At every lecture/presentation that I've done over the last four years, one of the most common questions has dealt with light.  As I have said numerous times, "Give an Angraecum what it requires and it will reward you with years of some of the most unique flowers you can encounter in the orchid world".  So keep in mind that there are Angraecums that require bright light (direct sunlight to some extent), there are some that thrive in medium to dark shade and then there are some that don't really seem to care and will do well in just about any type of light.  Use a specific culture sheet to help guide you!
     The easiest way to read the light reaching a plant would be to use a light meter of some sort.  There are several that will give you an accurate and/or usable reading in foot candles (the measurement that seems to be used by many professional growers when needing a unit measurement).  I have one called the "Rapitest" that has been dependable and did not break the bank as far as cost was concerned.  I purchased it at an orchid grower's nursery.

"Rapitest" Sun Analyzer

     It is easy enough to use.  Point the meter towards your light source, multiply the number the needle shows by 1,000 and you have a usable unit of measurement in foot candles.  Keep in mind that the numbers will vary depending on the time of year (seasonal changes in the position of the sun).  The north and south light will change the most.  Summer light from the north will be higher than winter's light and the light in the south will increase with the sun in the southern sky.  East and west light will have a minimal amount of change to the light. [Added May 12, 2013 - one of the problems that has come to my attention with the "Rapitest" Sun Analyzer is that it seems to loose some of its ability to accurately read the light after about 12 - 18 months; both of the "Rapitest" meters have dropped about 10% of the reading it gathered when newly purchased.]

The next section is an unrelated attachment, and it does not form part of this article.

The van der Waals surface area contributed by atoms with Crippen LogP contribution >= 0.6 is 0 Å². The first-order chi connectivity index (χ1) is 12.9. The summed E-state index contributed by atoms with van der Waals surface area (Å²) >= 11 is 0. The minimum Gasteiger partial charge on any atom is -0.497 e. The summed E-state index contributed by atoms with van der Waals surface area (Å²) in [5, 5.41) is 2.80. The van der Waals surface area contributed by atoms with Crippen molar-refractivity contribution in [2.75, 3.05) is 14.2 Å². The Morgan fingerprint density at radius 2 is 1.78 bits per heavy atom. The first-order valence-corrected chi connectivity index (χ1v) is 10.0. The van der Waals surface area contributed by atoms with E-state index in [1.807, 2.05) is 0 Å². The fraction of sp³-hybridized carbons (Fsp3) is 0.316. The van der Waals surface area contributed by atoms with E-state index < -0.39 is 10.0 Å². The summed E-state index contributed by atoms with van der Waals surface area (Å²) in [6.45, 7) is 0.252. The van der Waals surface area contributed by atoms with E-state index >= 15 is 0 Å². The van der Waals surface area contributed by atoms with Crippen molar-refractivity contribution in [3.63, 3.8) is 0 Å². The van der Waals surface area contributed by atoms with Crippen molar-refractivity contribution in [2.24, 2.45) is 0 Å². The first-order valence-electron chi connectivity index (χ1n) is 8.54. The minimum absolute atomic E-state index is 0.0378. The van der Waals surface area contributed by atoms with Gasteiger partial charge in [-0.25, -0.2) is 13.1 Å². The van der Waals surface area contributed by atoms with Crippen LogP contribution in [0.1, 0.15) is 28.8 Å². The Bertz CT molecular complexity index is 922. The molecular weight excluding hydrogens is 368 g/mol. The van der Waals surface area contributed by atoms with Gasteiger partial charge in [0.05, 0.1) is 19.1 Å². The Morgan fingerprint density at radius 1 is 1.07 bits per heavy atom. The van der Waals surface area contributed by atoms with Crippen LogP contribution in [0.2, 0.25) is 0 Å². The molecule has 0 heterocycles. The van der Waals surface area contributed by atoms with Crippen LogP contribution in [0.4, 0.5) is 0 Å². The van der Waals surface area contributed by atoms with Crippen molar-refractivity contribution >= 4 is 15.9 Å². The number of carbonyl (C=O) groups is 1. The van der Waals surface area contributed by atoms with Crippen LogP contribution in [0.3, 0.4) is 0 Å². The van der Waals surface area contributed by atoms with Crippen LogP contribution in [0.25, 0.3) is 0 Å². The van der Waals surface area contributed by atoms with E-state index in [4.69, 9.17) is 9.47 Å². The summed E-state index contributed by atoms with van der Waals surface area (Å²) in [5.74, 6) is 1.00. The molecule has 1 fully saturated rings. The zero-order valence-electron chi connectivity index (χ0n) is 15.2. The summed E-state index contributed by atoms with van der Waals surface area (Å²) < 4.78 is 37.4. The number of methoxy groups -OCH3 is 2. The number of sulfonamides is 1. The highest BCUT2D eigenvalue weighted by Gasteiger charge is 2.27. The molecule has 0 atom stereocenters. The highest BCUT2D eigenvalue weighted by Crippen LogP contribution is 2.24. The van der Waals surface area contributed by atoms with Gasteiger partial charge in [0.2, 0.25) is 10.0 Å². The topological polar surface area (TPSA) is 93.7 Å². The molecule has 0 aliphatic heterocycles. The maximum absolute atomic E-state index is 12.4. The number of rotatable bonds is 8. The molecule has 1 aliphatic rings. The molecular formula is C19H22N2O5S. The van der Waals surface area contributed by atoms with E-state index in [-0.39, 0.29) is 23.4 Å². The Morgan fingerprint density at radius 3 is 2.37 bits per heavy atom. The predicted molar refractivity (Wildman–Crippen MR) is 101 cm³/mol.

Another way to measure light is with a traditional photographic light meter that can give you an EV (evaluation) reading.  I use Gossen's "Luna-Pro F".  The meter is used in the ambient light mode (light that will reach your plant).

 Gossen "Luna-Pro F" Photographic Light Meter

     Set the ASA/ISO at 100.  Face the white dome toward the light source.  Press the larger red button on the left side of the meter in once (the smaller red button should be in the "IN" position) and then turn the dial until the needle is at the center mark "0".  The EV number will be at the bottom of the dial under the down pointing diamond mark.  The chart below contains the EV conversions to foot candles.
EV 9 - 119 fc
EV 10 - 240 fc
EV 11 - 476 fc
EV 11.5 - 673 fc
EV 12 - 951 fc
EV 12.5 - 1,345 fc
EV 13 - 1,903 fc
EV 13.5 - 2,691 fc
EV 14 - 3,805 fc
EV 14.5 - 5,382 fc
EV 15 - 7,611 fc
EV 15.5 - 10,763 fc
EV 16 - 15,221 fc
EV 16.5 - 21,526 fc

     Then again, you can always set the technical information aside and just read the light by eye.  The following list is what I use with most of my plants.
Heavy Shade; 150 - 275 fc
Medium Shade; 350 - 500 fc
Bright Shade; 600 - 900 fc
Heavy Spackled Sun; 600 - 1,200 fc
Medium Spackled Sun; 1,200 - 1,600 fc
Light Spackled Sun; 1,600 - 2,000 fc
Full Summer Sun AM; 2,500 - 5,500 fc
Full Summer Sun NOON; 5,500 - 8,000 fc
Full Summer Sun PM; 8,000 - 6,000 fc
*NOTE: These numbers represent summer foot candle measurements and will vary at various altitudes, various seasons and air qualities.  Be sure to keep a close eye on your plant placements and to watch for sun burn.  These numbers were also derived for my plants in South Florida (a sub-tropical climate in the northern hemisphere).